5 Reasons why crating can be beneficial to every dog owner
I’ve noticed that this is a hot topic for some, and it’s often because we view it in an emotional way instead of logically. The use of a crate has a lot of benefits, even if you don’t plan on using it for life. By teaching your pup to crate nicely, you are giving them a chance to have down time, and create a safe space of their own. Does the crate have to be for life? No way! I always try my best to progress my dogs out of crates, BUT some dog’s just can’t handle the freedom! If you have issues with a puppy tearing your house apart and getting into dangerous items (it can be chemically, OR simply an item that can cause blockage), a crate can be a serious life saver. This week in particular, I have had a couple young puppies in boarding at home that struggled with being crated. I can’t possibly have 7 dogs running around my house at all odd hours of the day without supervision, so a crate is necessary for the safety of everyone. Now, don’t get me wrong, I LOVE the idea of having my dogs roam my house, as long as they are capable of doing so without destroying my home that is. So if I’m pro free roaming, why would I recommend crate training a new dog? There are a number of reasons…Let’s get real…
- You. Don’t. Know. This. Dog.- PERIOD. When you either adopt an older dog, or bring home a puppy, you have no idea what this dog is capable of as of yet! Why make this a possible disaster when you can introduce a crate, and create a safe space for your new friend? When I board new clients, they often ask me if I crate, and without hesitation I always say yes. I have 2 large dogs of my own, and up to 4 dogs in boarding at a time, and they often have behavioral issues so it’s not wise to just free roam them around my house all night while we sleep!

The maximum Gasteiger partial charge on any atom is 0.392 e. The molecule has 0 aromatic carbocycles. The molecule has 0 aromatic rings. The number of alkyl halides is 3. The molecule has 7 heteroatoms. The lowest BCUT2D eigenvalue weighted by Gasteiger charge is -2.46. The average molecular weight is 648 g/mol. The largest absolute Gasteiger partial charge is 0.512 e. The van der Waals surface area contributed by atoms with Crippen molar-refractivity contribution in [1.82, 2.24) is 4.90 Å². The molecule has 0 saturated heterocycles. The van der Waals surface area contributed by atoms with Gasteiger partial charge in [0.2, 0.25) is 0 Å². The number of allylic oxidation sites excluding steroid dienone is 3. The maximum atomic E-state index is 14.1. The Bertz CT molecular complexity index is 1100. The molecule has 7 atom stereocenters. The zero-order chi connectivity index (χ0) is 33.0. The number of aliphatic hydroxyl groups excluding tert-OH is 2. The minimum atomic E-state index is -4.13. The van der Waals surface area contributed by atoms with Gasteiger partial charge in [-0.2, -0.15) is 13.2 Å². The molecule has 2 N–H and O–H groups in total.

- Safe Space- Like I said above, it’s a good idea to create a safe space for your buddy. I don’t let my kids bother the dog crates, because they need to know and feel confident that it’s their space. I mean I don’t want my kids in MY room, so I get it (joking…kind of…). If you introduce a crate correctly, and in a positive manner, then you can build a reasonably safe spot that your dog can feel good about going inside of. When neighborhood kids run through my house, my dogs will often put themselves in crates to get away from the craziness.
- Boarding, Daycare, Travel, and a Vet Visit- Okay, so sometimes you need to leave town, and there is NOTHING wrong with that. But dog’s need care scheduled for them when you leave, and that leaves you with a few options.
- You can totally do in-home dog watching and have someone come hang with your dog in the comfort of their own home, and that’s great…but unless you are the ONLY client, and they are sleeping in your home, they have to leave sometimes too. So here’s the skinny, dog’s do weird things when they are dealing with a life change as simple sometimes as a vacation, so…this is where you’re awesome safe space comes in super handy!